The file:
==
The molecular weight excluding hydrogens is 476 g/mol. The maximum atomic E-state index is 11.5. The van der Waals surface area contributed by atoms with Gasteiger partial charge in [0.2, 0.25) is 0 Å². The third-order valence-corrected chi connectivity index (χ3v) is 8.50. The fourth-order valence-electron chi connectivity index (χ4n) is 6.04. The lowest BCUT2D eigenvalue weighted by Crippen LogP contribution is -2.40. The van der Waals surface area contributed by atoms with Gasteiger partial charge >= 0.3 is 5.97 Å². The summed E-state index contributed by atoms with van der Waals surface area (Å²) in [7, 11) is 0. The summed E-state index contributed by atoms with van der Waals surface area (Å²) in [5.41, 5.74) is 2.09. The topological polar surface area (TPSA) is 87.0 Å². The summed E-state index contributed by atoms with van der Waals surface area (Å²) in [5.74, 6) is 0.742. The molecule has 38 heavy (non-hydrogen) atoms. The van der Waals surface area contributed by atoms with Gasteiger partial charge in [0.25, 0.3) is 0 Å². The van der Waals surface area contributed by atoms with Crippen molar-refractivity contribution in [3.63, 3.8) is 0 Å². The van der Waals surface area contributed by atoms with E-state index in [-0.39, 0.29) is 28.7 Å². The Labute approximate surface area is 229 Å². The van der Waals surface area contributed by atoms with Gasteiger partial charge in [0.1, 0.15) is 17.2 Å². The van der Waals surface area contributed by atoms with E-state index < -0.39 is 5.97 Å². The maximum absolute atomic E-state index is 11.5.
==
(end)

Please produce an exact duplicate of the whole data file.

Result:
The molecular weight excluding hydrogens is 476 g/mol. The maximum atomic E-state index is 11.5. The van der Waals surface area contributed by atoms with Gasteiger partial charge in [0.2, 0.25) is 0 Å². The third-order valence-corrected chi connectivity index (χ3v) is 8.50. The fourth-order valence-electron chi connectivity index (χ4n) is 6.04. The lowest BCUT2D eigenvalue weighted by Crippen LogP contribution is -2.40. The van der Waals surface area contributed by atoms with Gasteiger partial charge >= 0.3 is 5.97 Å². The summed E-state index contributed by atoms with van der Waals surface area (Å²) in [7, 11) is 0. The summed E-state index contributed by atoms with van der Waals surface area (Å²) in [5.41, 5.74) is 2.09. The topological polar surface area (TPSA) is 87.0 Å². The summed E-state index contributed by atoms with van der Waals surface area (Å²) in [5.74, 6) is 0.742. The molecule has 38 heavy (non-hydrogen) atoms. The van der Waals surface area contributed by atoms with Gasteiger partial charge in [0.25, 0.3) is 0 Å². The van der Waals surface area contributed by atoms with Crippen molar-refractivity contribution in [3.63, 3.8) is 0 Å². The van der Waals surface area contributed by atoms with E-state index in [-0.39, 0.29) is 28.7 Å². The Labute approximate surface area is 229 Å². The van der Waals surface area contributed by atoms with Gasteiger partial charge in [0.1, 0.15) is 17.2 Å². The van der Waals surface area contributed by atoms with E-state index < -0.39 is 5.97 Å². The maximum absolute atomic E-state index is 11.5.